Eli Manning has a ton of pressure on his shoulders after being a turnover machine a season ago, but the New York front office once again did a great job this offseason.
This time, the folks in charge brought on two running backs in Rashad Jennings and Andre Williams to help push or outright supplant the fumble-happy David Wilson. The addition of rookie Odell Beckham Jr. gives the team a boost on special teams and in the deep-pass department.
Things are far from perfect for the Giants, but a return to form for Manning might just signal a playoff push.
20. Pittsburgh Steelers
Let's focus on the offense for Pittsburgh as well.
Ben Roethlisberger is another veteran gunslinger under the spotlight, as he was a season ago with Mike Wallace gone. His response? Antonio Brown led the NFL in receiving (Josh Gordon doesn't count), and rookie back Le'Veon Bell was given an opportunity to shine.
Now add the fact that the aforementioned Moore is in town and Markus Wheaton has another year under his belt, and things look up. Big Ben is also getting his wish in regards to the no-huddle offense, according to offensive coordinator Todd Haley, per Ray Fittipaldo of the Pittsburgh Post-Gazette:
We’ve been working hard at it. That’s going to be part of what we do. We don’t want to just give it lip service. We’ve put a lot of time and effort into it and we’ll continue that in minicamp. You can kind of see the guys getting comfortable and making progress. [Ben Roethlisberger’s] comfort level with them is coming along.
It all equates to a formidable attack that will help mask a transition on defense.
21. Tampa Bay Buccaneers
Let's flip the spotlight back to defense for a moment, because that is what it is all about for Tampa Bay coach Lovie Smith.
With Gerald McCoy in the trenches and Lavonte David behind him, the Buccaneers were sure to be a force before adding an elite end in Michael Johnson and a corner of matching caliber in Alterraun Verner.
All of the above names ranked No. 13 or better at their respective positions a season ago at PFF, with David at No. 2 and McCoy at No. 1.
The point is, it does not matter who resides under center, especially if Doug Martin is back in good health and form.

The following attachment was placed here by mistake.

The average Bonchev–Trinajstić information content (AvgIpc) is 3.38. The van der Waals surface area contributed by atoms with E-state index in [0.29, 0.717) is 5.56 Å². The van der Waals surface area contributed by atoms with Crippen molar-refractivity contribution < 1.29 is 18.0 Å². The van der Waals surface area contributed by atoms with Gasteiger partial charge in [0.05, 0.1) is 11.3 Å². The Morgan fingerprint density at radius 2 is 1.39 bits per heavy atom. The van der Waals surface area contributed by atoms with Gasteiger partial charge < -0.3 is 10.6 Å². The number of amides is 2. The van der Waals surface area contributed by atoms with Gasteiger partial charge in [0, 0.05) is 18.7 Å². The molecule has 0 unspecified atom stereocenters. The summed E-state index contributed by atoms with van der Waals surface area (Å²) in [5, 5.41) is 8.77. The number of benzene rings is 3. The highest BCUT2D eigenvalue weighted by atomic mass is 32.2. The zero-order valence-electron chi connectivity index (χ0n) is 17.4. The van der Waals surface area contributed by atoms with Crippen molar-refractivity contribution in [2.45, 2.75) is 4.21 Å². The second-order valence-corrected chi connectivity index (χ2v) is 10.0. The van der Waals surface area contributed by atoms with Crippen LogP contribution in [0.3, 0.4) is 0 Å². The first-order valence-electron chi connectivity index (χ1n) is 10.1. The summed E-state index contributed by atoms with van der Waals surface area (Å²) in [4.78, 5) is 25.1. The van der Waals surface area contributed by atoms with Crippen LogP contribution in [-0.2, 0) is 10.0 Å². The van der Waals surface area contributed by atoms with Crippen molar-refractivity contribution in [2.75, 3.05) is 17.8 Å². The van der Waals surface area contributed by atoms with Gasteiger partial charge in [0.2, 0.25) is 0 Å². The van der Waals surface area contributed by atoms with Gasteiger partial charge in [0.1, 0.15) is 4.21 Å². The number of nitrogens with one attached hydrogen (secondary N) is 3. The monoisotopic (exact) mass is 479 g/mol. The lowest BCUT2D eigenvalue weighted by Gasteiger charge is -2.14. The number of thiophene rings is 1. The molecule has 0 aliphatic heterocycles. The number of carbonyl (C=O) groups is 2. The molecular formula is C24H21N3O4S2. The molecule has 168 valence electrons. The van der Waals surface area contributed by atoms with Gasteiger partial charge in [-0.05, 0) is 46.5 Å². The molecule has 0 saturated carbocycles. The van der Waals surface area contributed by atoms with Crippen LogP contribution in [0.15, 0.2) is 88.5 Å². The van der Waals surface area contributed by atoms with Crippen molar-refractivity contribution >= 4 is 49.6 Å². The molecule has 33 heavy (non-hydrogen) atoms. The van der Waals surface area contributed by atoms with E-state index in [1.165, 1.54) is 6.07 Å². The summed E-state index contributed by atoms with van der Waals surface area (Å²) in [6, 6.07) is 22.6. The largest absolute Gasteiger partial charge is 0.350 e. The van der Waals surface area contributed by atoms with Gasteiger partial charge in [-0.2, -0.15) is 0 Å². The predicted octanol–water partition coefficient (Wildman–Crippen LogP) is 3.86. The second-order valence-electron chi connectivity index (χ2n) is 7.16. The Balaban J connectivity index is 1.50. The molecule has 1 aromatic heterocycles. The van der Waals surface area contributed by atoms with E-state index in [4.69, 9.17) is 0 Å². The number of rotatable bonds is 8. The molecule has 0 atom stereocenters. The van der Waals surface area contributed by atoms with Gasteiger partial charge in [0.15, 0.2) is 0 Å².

Jay Gruden is sure to have Washington taking to the air more than it did a season ago under Mike Shanahan, which is nothing but a good thing.
Nobody would be as bold as to suggest Robert Griffin III will match his rookie output, but with Pierre Garcon (last year's league leader in receptions) still around to pair with recently signed DeSean Jackson, not to mention tight ends such as Jordan Reed and Logan Paulsen, things certainly look up.
23. Miami Dolphins
Ryan Tannehill does not get enough credit as all signs point to his being a superb franchise quarterback for years to come—one who may be able to elevate the talent of those around him.
Yes, the line in front of him is still a mess one season removed from his being the most-sacked quarterback in the league. But Tannehill still has the aforementioned Wallace, Brian Hartline and one of the league's matchup nightmares in Charles Clay.
The defense is still a work in progress, although signs of life from Dion Jordan would help, after he comes back from his suspension of course, per ESPN's Jams Walker:
24. Dallas Cowboys
Tony Romo remains one of the NFL's best under center and has a plethora of weapons to work with, but most encouraging about the team's fortunes next year is running back DeMarco Murray.
Murray quietly broke out last season in 14 games (admittedly the most he has played in a season over the course of three years) with 1,124 yards and nine scores on a 5.2 per-carry average. He's a beast who keeps defenses honest, and the staff in Dallas sounds committed to more rushes than ever next season.